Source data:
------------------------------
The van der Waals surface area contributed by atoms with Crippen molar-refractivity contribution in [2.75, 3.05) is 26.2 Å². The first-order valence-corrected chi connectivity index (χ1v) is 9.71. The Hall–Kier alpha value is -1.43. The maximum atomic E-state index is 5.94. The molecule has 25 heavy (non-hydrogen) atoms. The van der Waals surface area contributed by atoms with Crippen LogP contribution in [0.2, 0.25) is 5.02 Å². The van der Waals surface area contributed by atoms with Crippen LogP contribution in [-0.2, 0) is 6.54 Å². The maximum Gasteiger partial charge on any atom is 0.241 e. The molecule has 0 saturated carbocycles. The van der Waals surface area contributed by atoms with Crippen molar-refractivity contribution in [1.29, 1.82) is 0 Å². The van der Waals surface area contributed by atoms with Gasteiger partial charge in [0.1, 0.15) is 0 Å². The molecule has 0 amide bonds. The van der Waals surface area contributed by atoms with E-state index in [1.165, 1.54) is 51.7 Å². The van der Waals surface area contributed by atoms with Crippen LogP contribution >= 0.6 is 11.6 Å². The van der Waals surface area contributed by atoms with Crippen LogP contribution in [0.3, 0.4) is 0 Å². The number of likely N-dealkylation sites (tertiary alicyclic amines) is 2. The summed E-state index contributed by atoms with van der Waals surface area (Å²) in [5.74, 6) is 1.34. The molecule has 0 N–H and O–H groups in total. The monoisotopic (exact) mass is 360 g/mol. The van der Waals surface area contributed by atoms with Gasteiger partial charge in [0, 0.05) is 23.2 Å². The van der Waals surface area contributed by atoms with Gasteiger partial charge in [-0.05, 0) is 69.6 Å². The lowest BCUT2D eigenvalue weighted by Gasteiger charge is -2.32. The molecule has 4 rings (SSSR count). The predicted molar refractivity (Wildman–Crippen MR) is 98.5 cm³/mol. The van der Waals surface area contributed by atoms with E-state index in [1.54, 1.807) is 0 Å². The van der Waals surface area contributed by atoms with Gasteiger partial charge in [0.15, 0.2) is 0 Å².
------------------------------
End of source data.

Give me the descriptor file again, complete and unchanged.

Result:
The van der Waals surface area contributed by atoms with Crippen molar-refractivity contribution in [2.75, 3.05) is 26.2 Å². The first-order valence-corrected chi connectivity index (χ1v) is 9.71. The Hall–Kier alpha value is -1.43. The maximum atomic E-state index is 5.94. The molecule has 25 heavy (non-hydrogen) atoms. The van der Waals surface area contributed by atoms with Crippen LogP contribution in [0.2, 0.25) is 5.02 Å². The van der Waals surface area contributed by atoms with Crippen LogP contribution in [-0.2, 0) is 6.54 Å². The maximum Gasteiger partial charge on any atom is 0.241 e. The molecule has 0 saturated carbocycles. The van der Waals surface area contributed by atoms with Crippen molar-refractivity contribution in [1.29, 1.82) is 0 Å². The van der Waals surface area contributed by atoms with Gasteiger partial charge in [0.1, 0.15) is 0 Å². The molecule has 0 amide bonds. The van der Waals surface area contributed by atoms with E-state index in [1.165, 1.54) is 51.7 Å². The van der Waals surface area contributed by atoms with Crippen LogP contribution >= 0.6 is 11.6 Å². The van der Waals surface area contributed by atoms with Crippen LogP contribution in [0.3, 0.4) is 0 Å². The number of likely N-dealkylation sites (tertiary alicyclic amines) is 2. The summed E-state index contributed by atoms with van der Waals surface area (Å²) in [5.74, 6) is 1.34. The molecule has 0 N–H and O–H groups in total. The monoisotopic (exact) mass is 360 g/mol. The van der Waals surface area contributed by atoms with Gasteiger partial charge in [0, 0.05) is 23.2 Å². The van der Waals surface area contributed by atoms with Gasteiger partial charge in [-0.05, 0) is 69.6 Å². The lowest BCUT2D eigenvalue weighted by Gasteiger charge is -2.32. The molecule has 4 rings (SSSR count). The predicted molar refractivity (Wildman–Crippen MR) is 98.5 cm³/mol. The van der Waals surface area contributed by atoms with E-state index in [1.54, 1.807) is 0 Å². The van der Waals surface area contributed by atoms with Gasteiger partial charge in [0.15, 0.2) is 0 Å².